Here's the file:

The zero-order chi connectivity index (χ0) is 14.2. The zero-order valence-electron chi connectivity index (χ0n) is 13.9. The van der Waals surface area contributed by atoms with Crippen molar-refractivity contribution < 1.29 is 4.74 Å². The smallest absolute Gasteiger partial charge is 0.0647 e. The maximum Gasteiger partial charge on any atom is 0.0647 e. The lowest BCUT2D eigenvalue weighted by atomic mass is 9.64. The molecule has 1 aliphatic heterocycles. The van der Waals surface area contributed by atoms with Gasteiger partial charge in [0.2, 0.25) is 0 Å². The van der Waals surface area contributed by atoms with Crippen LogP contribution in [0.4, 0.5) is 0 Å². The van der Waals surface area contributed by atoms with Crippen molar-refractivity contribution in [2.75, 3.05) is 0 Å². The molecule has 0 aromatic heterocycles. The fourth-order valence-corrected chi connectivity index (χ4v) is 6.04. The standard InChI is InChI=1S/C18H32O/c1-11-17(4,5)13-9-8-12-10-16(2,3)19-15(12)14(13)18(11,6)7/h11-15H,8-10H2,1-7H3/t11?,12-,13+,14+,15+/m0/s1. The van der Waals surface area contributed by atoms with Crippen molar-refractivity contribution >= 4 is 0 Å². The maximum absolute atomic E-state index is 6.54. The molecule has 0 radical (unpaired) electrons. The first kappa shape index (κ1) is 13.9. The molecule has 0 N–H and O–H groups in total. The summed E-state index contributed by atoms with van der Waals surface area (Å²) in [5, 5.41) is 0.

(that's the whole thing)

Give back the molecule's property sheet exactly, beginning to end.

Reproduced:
The zero-order chi connectivity index (χ0) is 14.2. The zero-order valence-electron chi connectivity index (χ0n) is 13.9. The van der Waals surface area contributed by atoms with Crippen molar-refractivity contribution < 1.29 is 4.74 Å². The smallest absolute Gasteiger partial charge is 0.0647 e. The maximum Gasteiger partial charge on any atom is 0.0647 e. The lowest BCUT2D eigenvalue weighted by atomic mass is 9.64. The molecule has 1 aliphatic heterocycles. The van der Waals surface area contributed by atoms with Gasteiger partial charge in [0.2, 0.25) is 0 Å². The van der Waals surface area contributed by atoms with Crippen LogP contribution in [0.4, 0.5) is 0 Å². The van der Waals surface area contributed by atoms with Crippen molar-refractivity contribution in [2.75, 3.05) is 0 Å². The molecule has 0 aromatic heterocycles. The fourth-order valence-corrected chi connectivity index (χ4v) is 6.04. The standard InChI is InChI=1S/C18H32O/c1-11-17(4,5)13-9-8-12-10-16(2,3)19-15(12)14(13)18(11,6)7/h11-15H,8-10H2,1-7H3/t11?,12-,13+,14+,15+/m0/s1. The van der Waals surface area contributed by atoms with Crippen molar-refractivity contribution >= 4 is 0 Å². The maximum absolute atomic E-state index is 6.54. The molecule has 0 radical (unpaired) electrons. The first kappa shape index (κ1) is 13.9. The molecule has 0 N–H and O–H groups in total. The summed E-state index contributed by atoms with van der Waals surface area (Å²) in [5, 5.41) is 0.